Dr. Randy Martin: Everyone knows that it is tough to get kids to eat vegetables. I met with Dr. Robert Whipple, a pediatrician at Piedmont Newnan Hospital, to learn about an interesting new study that looks at an innovative way parents can ensure their children are getting the nutrients they need from vegetables.
In a recent study from Pennsylvania State University, researchers added pureed vegetables into everyday foods and studied 39 children to learn whether these “hidden vegetables” encourage children to eat more healthfully.
“Researchers took zucchini bread, pasta with tomato sauce and chicken noodle casserole, and modified the recipes by adding pureed broccoli and cauliflower,” says Robert Whipple, M.D., a pediatrician at Piedmont Newnan Hospital. “They found that they were able to double the amount of vegetables kids consumed during meals and lower their caloric intake by 11 percent.”
Dr. Whipple notes that parents have been sneaking vegetables into meals, such as chicken potpie, for years, but “this study adds to the arsenal of tools parents have to serve their entire family healthy meals.”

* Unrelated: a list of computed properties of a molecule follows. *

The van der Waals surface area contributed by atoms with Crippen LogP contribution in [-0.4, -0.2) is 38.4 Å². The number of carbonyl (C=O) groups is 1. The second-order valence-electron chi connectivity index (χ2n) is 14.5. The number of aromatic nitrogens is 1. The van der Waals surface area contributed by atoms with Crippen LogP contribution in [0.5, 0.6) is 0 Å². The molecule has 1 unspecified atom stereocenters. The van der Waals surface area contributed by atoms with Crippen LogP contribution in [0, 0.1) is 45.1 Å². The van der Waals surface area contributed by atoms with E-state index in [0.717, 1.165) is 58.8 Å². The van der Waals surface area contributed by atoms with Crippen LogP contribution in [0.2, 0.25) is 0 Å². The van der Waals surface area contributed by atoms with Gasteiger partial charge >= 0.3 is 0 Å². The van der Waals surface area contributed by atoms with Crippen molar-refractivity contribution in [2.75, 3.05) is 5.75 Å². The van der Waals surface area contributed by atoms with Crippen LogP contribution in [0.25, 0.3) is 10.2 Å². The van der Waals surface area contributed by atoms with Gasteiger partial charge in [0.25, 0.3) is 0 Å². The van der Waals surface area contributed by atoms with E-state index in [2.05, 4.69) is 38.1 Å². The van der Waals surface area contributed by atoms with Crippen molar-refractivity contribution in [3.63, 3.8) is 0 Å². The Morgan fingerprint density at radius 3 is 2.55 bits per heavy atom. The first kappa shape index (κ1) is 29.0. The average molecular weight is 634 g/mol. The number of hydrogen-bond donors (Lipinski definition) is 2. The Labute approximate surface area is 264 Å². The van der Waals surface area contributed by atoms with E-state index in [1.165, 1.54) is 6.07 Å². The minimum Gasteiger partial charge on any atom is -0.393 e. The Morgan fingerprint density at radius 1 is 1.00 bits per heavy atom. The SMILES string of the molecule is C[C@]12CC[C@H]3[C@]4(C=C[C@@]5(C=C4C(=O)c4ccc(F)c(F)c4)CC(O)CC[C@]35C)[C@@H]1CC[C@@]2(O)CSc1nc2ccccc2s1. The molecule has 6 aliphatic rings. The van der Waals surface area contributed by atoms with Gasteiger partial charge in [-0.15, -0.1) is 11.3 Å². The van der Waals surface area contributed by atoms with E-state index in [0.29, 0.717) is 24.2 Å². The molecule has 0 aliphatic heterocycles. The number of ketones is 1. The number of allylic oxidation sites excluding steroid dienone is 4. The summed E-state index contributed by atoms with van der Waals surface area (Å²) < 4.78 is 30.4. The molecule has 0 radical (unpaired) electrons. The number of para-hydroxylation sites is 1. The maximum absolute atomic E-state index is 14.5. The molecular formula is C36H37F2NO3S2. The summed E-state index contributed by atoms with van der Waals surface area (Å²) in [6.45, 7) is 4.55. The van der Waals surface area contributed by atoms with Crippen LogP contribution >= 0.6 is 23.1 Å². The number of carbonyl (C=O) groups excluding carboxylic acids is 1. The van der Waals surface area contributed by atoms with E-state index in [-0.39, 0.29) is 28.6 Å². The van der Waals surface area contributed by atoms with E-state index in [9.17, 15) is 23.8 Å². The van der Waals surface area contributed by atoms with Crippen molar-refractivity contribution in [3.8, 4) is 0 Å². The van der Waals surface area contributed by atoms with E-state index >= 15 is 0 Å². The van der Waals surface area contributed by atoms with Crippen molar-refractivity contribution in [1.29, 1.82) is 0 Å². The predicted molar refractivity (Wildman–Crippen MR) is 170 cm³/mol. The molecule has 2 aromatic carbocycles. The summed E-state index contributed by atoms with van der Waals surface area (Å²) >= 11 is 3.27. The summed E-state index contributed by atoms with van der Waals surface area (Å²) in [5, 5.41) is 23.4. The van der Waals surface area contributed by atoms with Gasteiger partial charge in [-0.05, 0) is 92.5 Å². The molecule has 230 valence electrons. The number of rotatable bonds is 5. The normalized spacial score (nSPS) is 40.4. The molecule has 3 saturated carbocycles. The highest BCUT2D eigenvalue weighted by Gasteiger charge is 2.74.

More vegetables may help the fight against childhood obesity
“I think a contributing factor to the childhood obesity epidemic is the availability of higher calorie foods, the increase in portion size and the lower amount of vegetables that kids are eating,” he says. “Children ages two to five only get 22 percent of the vegetables they need in a single day, so this is a way to increase those servings.”
Get kids interested in veggies
Dr. Whipple says that having children help in the garden, allowing them to select vegetables from the grocery store produce aisle and having them help with age-appropriate cooking tasks are effective ways to encourage them to eat more nutritious foods.
To get kids to eat more vegetables, “make sure they are hungry at mealtime and that they aren’t filling up on liquids or snacks prior to the meal, make vegetables fun, and keep trying – just because they don’t like a vegetable today, doesn’t mean they won’t like it next week.”
Dr. Randy Martin: Dr. Whipple has given us some great information. Persistence counts and there are multiple ways you can encourage your kids to get the adequate amount of vegetables. Doing so will help them establish life-long healthy habits and will help prevent serious diseases that affect a large portion of Americans.